Archive for the ‘Shrimp’ tag
Welcome to another installment of “LeChef cooks from the Momofuku cookbook”. Sorry guys, I’m really just a sucker for that book, and I’ve actually made this dish before but never posted it. You won’t think less of me when you decide to give it a try though, because it’s really good, and if you make it the way I did (slightly modified from David Chang’s version) it’s pretty quick too. I substitute good vegetable bullion for the ramen broth (though I do have a stockpile in my freezer that I made a couple months ago, I like to save that for when I make ramen) which saves the 6-7 hour process of making the broth. I still do the slow-poached eggs, but if you start them just before you start everything else, you can still have this meal done in an hour. Substitute standard poached eggs and you can shave off more time if you wish.
When I read that risotto was this week’s Food52 theme, I knew that I wasn’t going to submit something that was “Italian”. I’ve made plenty of mushroom, seafood, and veggie risottos that are great standbys, but it’s not my favorite thing to cook. Too much constant attention is required for one dish, and I lose patience for risotto rice very quickly. I decided to put together a dish that was original, and used a flavor profile that I really enjoy (and have been craving recently): ceviche. A traditional risotto with a few tweaks: avocado and sour cream for smoothness, lime-cured shrimp for some acidity, and an adapted gremolata of cilantro, garlic, jalapeno and lime zest complete the “Italian/Latin American” crossover.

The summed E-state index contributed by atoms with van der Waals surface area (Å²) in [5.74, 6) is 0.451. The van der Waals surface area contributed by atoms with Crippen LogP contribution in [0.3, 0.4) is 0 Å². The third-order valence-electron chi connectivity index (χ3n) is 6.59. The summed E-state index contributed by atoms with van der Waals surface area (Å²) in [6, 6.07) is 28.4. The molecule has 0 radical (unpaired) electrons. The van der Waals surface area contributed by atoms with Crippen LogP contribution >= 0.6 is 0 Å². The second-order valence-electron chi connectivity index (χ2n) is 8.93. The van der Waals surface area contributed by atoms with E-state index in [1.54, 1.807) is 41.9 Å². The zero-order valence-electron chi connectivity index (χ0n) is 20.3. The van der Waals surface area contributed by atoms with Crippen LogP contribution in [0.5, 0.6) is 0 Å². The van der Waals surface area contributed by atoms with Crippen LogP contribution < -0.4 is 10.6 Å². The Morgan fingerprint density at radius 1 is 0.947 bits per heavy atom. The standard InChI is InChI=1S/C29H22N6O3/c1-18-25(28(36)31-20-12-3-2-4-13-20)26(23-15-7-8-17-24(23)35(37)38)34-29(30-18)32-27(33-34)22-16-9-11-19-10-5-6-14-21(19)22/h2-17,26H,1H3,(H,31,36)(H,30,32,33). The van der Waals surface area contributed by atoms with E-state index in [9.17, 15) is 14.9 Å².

It’s winter in New England, which brings with it the annual harvest of Maine shrimp. Technically called boreal red shrimp, these tiny, delicate creatures are New England’s only native shrimp species, and are only harvested for 6 weeks each winter. I was reminded about their annual appearance when I noticed them front and center at the Citarella fish market. Bright red and eye-catching, with eyes, legs, and antennae all over the place. Maine shrimp have gained a reputation as a raw delicacy (which is how I first had them), and their limited availability makes them an elusive and desirable treat. Served raw with some lemon zest, oil, and salt, they are sweet and creamy, and unlike any sushi I have ever had. In the risotto I made, they are added at the very last minute and only cook through residual heat, to try to preserve as much of these delicate flavors as possible.